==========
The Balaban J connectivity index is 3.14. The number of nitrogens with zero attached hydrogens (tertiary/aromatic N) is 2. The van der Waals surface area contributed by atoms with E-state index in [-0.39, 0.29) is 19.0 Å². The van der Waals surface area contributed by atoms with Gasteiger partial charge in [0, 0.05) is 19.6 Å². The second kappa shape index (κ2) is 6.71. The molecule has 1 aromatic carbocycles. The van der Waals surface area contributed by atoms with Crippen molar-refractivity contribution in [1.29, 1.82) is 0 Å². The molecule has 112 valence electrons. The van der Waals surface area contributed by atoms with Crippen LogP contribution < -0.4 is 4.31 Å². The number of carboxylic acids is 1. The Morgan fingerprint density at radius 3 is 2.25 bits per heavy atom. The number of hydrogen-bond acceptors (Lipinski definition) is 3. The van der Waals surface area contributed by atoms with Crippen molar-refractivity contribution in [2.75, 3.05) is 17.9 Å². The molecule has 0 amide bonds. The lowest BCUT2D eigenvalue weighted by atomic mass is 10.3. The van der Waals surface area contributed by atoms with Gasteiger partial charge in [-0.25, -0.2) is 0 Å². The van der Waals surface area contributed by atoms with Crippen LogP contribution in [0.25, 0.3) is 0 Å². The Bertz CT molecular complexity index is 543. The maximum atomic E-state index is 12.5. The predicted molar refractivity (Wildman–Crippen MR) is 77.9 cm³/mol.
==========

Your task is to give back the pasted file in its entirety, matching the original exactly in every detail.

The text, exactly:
The Balaban J connectivity index is 3.14. The number of nitrogens with zero attached hydrogens (tertiary/aromatic N) is 2. The van der Waals surface area contributed by atoms with E-state index in [-0.39, 0.29) is 19.0 Å². The van der Waals surface area contributed by atoms with Gasteiger partial charge in [0, 0.05) is 19.6 Å². The second kappa shape index (κ2) is 6.71. The molecule has 1 aromatic carbocycles. The van der Waals surface area contributed by atoms with Crippen molar-refractivity contribution in [1.29, 1.82) is 0 Å². The molecule has 112 valence electrons. The van der Waals surface area contributed by atoms with Crippen LogP contribution < -0.4 is 4.31 Å². The number of carboxylic acids is 1. The Morgan fingerprint density at radius 3 is 2.25 bits per heavy atom. The number of hydrogen-bond acceptors (Lipinski definition) is 3. The van der Waals surface area contributed by atoms with Crippen molar-refractivity contribution in [2.75, 3.05) is 17.9 Å². The molecule has 0 amide bonds. The lowest BCUT2D eigenvalue weighted by atomic mass is 10.3. The van der Waals surface area contributed by atoms with Gasteiger partial charge in [-0.25, -0.2) is 0 Å². The van der Waals surface area contributed by atoms with Crippen LogP contribution in [0.25, 0.3) is 0 Å². The Bertz CT molecular complexity index is 543. The maximum atomic E-state index is 12.5. The predicted molar refractivity (Wildman–Crippen MR) is 77.9 cm³/mol.